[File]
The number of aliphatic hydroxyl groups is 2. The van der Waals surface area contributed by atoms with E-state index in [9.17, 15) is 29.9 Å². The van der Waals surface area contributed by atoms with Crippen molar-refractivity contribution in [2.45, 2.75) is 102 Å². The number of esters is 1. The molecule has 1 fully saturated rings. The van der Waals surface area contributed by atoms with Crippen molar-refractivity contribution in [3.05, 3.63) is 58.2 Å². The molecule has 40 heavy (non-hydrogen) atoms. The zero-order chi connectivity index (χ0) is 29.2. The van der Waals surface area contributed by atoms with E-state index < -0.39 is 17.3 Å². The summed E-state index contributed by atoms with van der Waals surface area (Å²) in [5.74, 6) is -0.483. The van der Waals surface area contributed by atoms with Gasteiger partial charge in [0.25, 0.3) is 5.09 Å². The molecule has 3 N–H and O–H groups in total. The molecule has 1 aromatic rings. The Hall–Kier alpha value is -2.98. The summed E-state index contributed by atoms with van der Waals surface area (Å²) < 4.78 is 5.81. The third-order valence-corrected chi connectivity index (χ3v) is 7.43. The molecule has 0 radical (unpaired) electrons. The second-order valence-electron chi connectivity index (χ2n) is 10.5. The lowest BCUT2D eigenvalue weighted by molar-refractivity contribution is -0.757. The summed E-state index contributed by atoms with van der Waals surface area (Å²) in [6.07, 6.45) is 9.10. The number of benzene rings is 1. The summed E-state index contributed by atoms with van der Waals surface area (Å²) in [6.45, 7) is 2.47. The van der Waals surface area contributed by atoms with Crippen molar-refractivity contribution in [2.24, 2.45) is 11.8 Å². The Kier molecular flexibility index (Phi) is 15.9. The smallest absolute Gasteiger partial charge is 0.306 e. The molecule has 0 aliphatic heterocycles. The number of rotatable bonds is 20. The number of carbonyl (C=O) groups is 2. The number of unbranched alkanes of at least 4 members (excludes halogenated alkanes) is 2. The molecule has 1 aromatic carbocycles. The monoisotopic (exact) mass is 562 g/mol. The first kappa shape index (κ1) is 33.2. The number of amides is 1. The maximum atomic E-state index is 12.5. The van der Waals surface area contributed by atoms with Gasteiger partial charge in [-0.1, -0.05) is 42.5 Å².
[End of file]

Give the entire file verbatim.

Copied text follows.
The number of aliphatic hydroxyl groups is 2. The van der Waals surface area contributed by atoms with E-state index in [9.17, 15) is 29.9 Å². The van der Waals surface area contributed by atoms with Crippen molar-refractivity contribution in [2.45, 2.75) is 102 Å². The number of esters is 1. The molecule has 1 fully saturated rings. The van der Waals surface area contributed by atoms with Crippen molar-refractivity contribution in [3.05, 3.63) is 58.2 Å². The molecule has 40 heavy (non-hydrogen) atoms. The zero-order chi connectivity index (χ0) is 29.2. The van der Waals surface area contributed by atoms with E-state index < -0.39 is 17.3 Å². The summed E-state index contributed by atoms with van der Waals surface area (Å²) in [5.74, 6) is -0.483. The van der Waals surface area contributed by atoms with Gasteiger partial charge in [0.25, 0.3) is 5.09 Å². The molecule has 3 N–H and O–H groups in total. The molecule has 1 aromatic rings. The Hall–Kier alpha value is -2.98. The summed E-state index contributed by atoms with van der Waals surface area (Å²) < 4.78 is 5.81. The third-order valence-corrected chi connectivity index (χ3v) is 7.43. The molecule has 0 radical (unpaired) electrons. The second-order valence-electron chi connectivity index (χ2n) is 10.5. The lowest BCUT2D eigenvalue weighted by molar-refractivity contribution is -0.757. The summed E-state index contributed by atoms with van der Waals surface area (Å²) in [6.07, 6.45) is 9.10. The number of benzene rings is 1. The summed E-state index contributed by atoms with van der Waals surface area (Å²) in [6.45, 7) is 2.47. The van der Waals surface area contributed by atoms with Crippen molar-refractivity contribution in [2.24, 2.45) is 11.8 Å². The Kier molecular flexibility index (Phi) is 15.9. The smallest absolute Gasteiger partial charge is 0.306 e. The molecule has 0 aliphatic heterocycles. The number of rotatable bonds is 20. The number of carbonyl (C=O) groups is 2. The number of unbranched alkanes of at least 4 members (excludes halogenated alkanes) is 2. The molecule has 1 aromatic carbocycles. The monoisotopic (exact) mass is 562 g/mol. The first kappa shape index (κ1) is 33.2. The number of amides is 1. The maximum atomic E-state index is 12.5. The van der Waals surface area contributed by atoms with Gasteiger partial charge in [-0.1, -0.05) is 42.5 Å².